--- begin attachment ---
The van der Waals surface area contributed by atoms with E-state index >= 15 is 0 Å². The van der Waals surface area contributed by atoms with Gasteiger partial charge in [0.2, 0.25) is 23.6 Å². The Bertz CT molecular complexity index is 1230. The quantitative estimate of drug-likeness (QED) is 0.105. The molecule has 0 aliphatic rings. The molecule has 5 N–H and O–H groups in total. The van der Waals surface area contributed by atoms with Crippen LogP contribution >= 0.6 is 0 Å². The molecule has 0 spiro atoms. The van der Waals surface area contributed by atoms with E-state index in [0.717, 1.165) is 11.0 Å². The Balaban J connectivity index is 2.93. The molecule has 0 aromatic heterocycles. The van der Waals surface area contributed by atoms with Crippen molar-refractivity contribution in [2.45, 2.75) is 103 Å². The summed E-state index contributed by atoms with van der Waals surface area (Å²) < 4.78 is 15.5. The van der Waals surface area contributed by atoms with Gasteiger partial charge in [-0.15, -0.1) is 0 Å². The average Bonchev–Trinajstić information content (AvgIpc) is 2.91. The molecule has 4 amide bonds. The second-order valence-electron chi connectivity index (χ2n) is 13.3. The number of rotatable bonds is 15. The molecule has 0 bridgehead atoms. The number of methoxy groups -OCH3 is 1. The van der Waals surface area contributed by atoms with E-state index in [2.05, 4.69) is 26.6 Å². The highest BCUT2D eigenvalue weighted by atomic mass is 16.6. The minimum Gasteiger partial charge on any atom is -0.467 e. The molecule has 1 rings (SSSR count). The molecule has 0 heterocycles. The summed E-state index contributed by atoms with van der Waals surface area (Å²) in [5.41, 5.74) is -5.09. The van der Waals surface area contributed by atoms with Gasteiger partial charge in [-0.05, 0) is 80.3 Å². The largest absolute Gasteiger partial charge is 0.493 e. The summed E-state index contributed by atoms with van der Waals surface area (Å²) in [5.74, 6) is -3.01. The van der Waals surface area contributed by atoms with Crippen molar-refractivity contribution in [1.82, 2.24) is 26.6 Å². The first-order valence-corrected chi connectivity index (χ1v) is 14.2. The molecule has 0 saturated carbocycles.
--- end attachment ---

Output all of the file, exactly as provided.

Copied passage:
The van der Waals surface area contributed by atoms with E-state index >= 15 is 0 Å². The van der Waals surface area contributed by atoms with Gasteiger partial charge in [0.2, 0.25) is 23.6 Å². The Bertz CT molecular complexity index is 1230. The quantitative estimate of drug-likeness (QED) is 0.105. The molecule has 0 aliphatic rings. The molecule has 5 N–H and O–H groups in total. The van der Waals surface area contributed by atoms with Crippen LogP contribution >= 0.6 is 0 Å². The molecule has 0 spiro atoms. The van der Waals surface area contributed by atoms with E-state index in [0.717, 1.165) is 11.0 Å². The Balaban J connectivity index is 2.93. The molecule has 0 aromatic heterocycles. The van der Waals surface area contributed by atoms with Crippen molar-refractivity contribution in [2.45, 2.75) is 103 Å². The summed E-state index contributed by atoms with van der Waals surface area (Å²) < 4.78 is 15.5. The van der Waals surface area contributed by atoms with Gasteiger partial charge in [-0.15, -0.1) is 0 Å². The average Bonchev–Trinajstić information content (AvgIpc) is 2.91. The molecule has 4 amide bonds. The second-order valence-electron chi connectivity index (χ2n) is 13.3. The number of rotatable bonds is 15. The molecule has 0 bridgehead atoms. The number of methoxy groups -OCH3 is 1. The van der Waals surface area contributed by atoms with E-state index in [2.05, 4.69) is 26.6 Å². The highest BCUT2D eigenvalue weighted by atomic mass is 16.6. The minimum Gasteiger partial charge on any atom is -0.467 e. The molecule has 1 rings (SSSR count). The molecule has 0 heterocycles. The summed E-state index contributed by atoms with van der Waals surface area (Å²) in [5.41, 5.74) is -5.09. The van der Waals surface area contributed by atoms with Gasteiger partial charge in [-0.05, 0) is 80.3 Å². The largest absolute Gasteiger partial charge is 0.493 e. The summed E-state index contributed by atoms with van der Waals surface area (Å²) in [5.74, 6) is -3.01. The van der Waals surface area contributed by atoms with Crippen molar-refractivity contribution in [1.82, 2.24) is 26.6 Å². The first-order valence-corrected chi connectivity index (χ1v) is 14.2. The molecule has 0 saturated carbocycles.